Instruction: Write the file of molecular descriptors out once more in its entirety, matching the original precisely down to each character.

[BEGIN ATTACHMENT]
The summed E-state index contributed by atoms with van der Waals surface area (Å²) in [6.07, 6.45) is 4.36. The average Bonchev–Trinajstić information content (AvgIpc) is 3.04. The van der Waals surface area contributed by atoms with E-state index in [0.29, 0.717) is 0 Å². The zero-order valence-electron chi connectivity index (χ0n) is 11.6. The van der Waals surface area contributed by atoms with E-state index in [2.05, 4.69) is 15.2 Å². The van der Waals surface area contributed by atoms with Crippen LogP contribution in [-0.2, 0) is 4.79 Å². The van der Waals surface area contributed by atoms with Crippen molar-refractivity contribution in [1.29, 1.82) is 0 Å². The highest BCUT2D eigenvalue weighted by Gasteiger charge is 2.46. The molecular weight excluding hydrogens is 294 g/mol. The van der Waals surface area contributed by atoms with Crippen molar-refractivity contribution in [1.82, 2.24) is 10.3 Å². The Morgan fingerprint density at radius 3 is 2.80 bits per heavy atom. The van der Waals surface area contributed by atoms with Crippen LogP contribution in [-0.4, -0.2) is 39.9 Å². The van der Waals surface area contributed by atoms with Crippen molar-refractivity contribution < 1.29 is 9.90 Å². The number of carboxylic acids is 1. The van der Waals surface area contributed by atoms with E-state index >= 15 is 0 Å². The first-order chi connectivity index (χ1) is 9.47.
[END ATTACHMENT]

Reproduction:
The summed E-state index contributed by atoms with van der Waals surface area (Å²) in [6.07, 6.45) is 4.36. The average Bonchev–Trinajstić information content (AvgIpc) is 3.04. The van der Waals surface area contributed by atoms with E-state index in [0.29, 0.717) is 0 Å². The zero-order valence-electron chi connectivity index (χ0n) is 11.6. The van der Waals surface area contributed by atoms with E-state index in [2.05, 4.69) is 15.2 Å². The van der Waals surface area contributed by atoms with Crippen LogP contribution in [-0.2, 0) is 4.79 Å². The van der Waals surface area contributed by atoms with Crippen molar-refractivity contribution in [1.29, 1.82) is 0 Å². The highest BCUT2D eigenvalue weighted by Gasteiger charge is 2.46. The molecular weight excluding hydrogens is 294 g/mol. The van der Waals surface area contributed by atoms with Crippen molar-refractivity contribution in [1.82, 2.24) is 10.3 Å². The Morgan fingerprint density at radius 3 is 2.80 bits per heavy atom. The van der Waals surface area contributed by atoms with Crippen LogP contribution in [-0.4, -0.2) is 39.9 Å². The van der Waals surface area contributed by atoms with Crippen molar-refractivity contribution < 1.29 is 9.90 Å². The number of carboxylic acids is 1. The van der Waals surface area contributed by atoms with E-state index >= 15 is 0 Å². The first-order chi connectivity index (χ1) is 9.47.